* The largest investment asset class in 2010 was, as usual, asset finance of utilityscale projects such as wind farms, solar parks, and biofuel plants. This rose 19% to $127.8 billion last year.
In terms of sector, the most notable feature of 2010 was the 49% growth in investment in solar power to $89.3 billion, driven largely by distributed generation projects in Europe, where investment grew 91% last year to $59.6 billion as already noted. Bloomberg New Energy Finance estimates that 86% of investment in smallscale solar took place in markets where feedIn tariffs have been introduced.
Overall investment in wind gained 31% to reach $96 billion. It is notable that 38% of this total was accounted for either by China or by large European offshore wind farms.
Energysmart technologies such as smart grid, energy management, electric vehicles and power storage also had a strong year, with financing of companies in this sector reaching a record $23.9 billion, up 27% on 2009.
In the other sectors, biofuels had almost a flat year, with overall investment down slightly to $7.9 billion from $8.1 billion in 2009 and far below the record of $20.9 billion set in 2006 during the US’s cornbased ethanol bubble. Biomass and wastetoenergy was also flat, at $11.6 billion, compared with $12 billion in 2009.
Michael Liebreich, chief executive of Bloomberg New Energy Finance, said: “This is a spectacular result, beating previous record investment levels by a clear margin of more than $50 billion. It flies in the face of skepticism about the clean energy sector among public market investors, who have been concerned about the sustainability of subsidy programs in Europe, the failure of the Obama administration to deliver a climate or an energy deal, and the crescendo of illinformed doubts about climate change.
“We have been saying for some time that the world needs to reach a figure of $500 billion per annum investment in clean energy if we are to see carbon emissions peak by 2020. What we are seeing in these figures for the first time is that we are halfway there, and it is very good news.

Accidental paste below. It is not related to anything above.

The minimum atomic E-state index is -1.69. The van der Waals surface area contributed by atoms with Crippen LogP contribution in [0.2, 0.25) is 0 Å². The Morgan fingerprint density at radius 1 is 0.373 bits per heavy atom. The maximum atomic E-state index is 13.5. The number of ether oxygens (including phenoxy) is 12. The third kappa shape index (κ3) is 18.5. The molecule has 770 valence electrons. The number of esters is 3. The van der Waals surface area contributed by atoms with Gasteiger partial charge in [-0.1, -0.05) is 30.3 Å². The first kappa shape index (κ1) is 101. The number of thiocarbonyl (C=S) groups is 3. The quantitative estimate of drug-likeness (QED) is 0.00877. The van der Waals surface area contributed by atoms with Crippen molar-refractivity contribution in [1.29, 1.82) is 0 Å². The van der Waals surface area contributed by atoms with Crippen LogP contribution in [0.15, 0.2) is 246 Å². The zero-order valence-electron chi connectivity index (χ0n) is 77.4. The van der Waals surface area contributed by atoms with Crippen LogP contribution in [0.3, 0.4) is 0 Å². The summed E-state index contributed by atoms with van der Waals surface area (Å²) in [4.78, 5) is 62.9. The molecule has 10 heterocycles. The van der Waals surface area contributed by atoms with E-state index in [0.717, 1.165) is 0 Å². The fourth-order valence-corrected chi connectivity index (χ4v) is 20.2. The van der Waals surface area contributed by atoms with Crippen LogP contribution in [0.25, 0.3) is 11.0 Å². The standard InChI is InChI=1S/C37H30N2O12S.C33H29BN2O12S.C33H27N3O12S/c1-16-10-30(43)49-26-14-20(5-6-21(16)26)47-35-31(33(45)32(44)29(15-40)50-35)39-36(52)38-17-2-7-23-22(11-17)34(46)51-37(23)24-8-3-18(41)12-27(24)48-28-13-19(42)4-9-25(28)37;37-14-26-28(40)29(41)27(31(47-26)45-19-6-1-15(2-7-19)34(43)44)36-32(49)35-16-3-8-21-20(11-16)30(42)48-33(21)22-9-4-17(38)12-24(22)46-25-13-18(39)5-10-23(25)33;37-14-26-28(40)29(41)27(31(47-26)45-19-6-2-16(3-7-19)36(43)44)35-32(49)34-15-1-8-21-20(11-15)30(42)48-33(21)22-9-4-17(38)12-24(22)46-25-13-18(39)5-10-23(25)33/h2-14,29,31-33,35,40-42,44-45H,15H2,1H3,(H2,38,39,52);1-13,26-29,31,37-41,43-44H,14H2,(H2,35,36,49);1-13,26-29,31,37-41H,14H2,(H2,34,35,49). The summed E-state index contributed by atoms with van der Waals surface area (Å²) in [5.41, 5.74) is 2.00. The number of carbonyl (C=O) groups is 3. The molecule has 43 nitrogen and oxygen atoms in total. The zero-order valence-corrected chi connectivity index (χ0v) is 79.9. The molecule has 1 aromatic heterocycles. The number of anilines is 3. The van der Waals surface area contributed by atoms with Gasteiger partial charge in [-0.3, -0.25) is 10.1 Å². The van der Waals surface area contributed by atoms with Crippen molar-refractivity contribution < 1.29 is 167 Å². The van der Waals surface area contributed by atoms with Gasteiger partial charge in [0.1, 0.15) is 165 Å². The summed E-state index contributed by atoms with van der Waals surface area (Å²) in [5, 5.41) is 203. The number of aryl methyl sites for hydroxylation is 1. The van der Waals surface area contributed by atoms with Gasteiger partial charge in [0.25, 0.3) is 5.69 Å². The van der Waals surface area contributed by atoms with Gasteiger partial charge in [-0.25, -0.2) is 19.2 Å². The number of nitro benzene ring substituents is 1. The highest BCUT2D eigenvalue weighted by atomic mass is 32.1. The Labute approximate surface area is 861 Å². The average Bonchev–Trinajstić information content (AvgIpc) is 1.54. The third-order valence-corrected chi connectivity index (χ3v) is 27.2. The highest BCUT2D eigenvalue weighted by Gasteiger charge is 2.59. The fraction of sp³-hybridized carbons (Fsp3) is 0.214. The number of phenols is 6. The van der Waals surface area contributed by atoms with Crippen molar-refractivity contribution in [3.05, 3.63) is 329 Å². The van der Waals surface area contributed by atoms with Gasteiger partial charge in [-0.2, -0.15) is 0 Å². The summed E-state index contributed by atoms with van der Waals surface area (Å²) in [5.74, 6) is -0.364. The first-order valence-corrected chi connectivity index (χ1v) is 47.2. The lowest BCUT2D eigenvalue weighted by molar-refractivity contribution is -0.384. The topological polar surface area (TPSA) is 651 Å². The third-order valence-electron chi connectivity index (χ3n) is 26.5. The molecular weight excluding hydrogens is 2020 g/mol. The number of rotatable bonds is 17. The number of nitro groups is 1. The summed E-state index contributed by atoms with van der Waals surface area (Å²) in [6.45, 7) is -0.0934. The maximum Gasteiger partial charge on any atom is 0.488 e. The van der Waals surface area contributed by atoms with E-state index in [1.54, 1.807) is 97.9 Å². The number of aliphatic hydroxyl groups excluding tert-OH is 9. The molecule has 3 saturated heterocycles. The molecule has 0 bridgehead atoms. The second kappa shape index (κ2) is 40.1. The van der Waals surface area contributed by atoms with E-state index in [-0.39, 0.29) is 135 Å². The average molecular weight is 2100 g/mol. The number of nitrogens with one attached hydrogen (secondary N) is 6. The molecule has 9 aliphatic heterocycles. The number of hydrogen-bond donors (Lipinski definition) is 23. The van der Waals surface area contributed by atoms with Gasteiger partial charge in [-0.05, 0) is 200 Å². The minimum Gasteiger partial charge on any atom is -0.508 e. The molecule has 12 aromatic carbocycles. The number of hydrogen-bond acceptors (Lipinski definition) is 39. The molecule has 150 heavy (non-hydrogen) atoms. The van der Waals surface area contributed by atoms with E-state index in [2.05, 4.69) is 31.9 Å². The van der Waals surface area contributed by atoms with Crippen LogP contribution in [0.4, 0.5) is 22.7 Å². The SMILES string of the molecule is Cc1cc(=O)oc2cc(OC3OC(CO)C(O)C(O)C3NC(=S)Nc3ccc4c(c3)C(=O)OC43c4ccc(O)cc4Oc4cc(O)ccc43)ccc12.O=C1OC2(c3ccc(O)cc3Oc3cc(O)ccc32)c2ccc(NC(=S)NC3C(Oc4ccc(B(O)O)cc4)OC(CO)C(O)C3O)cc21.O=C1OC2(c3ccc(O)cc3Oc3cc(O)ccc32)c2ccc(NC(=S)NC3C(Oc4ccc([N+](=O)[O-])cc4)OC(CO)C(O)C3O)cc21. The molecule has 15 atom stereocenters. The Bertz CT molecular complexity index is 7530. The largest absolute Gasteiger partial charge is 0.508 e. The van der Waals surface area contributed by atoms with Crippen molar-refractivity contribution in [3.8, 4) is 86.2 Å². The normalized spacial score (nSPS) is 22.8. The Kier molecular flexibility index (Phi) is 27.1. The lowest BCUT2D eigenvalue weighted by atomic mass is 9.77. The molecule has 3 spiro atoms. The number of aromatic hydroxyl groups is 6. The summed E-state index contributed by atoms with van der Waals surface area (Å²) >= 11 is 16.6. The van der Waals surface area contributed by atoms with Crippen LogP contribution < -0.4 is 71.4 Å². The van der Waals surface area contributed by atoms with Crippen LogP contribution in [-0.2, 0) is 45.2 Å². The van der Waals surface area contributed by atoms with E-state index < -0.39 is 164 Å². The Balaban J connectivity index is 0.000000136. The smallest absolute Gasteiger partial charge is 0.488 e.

“The figures do contain an important caveat. More than in most years, growth has been in fairly direct response to government intervention, whether in the form of cheap debt in China, sweet offtake deals for European offshore wind, feedin tariffs for solar, or a regulatory push for smart grids. The industry needs to continue to drive down its costs and reduce its reliance on this sort of support.
“2011 will have to be a very strong year to beat 2010. At this stage, the signs are encouraging, with further cost improvements likely in both solar panels and wind turbines, and the supply of private sector debt and equity finance improving from its low point during and after the banking crisis. We are watching what happens to distributed generation particularly keenly – the extraordinary growth surprised us last year, and we will have to wait and see what happens as Germany reduces its solar tariffs,” Liebreich said.
A presentation showing further details of Bloomberg New Energy Finance’s data for 2010 and previous years will be available on the About Us/Presentations section of the www.newenergyfinance.com website.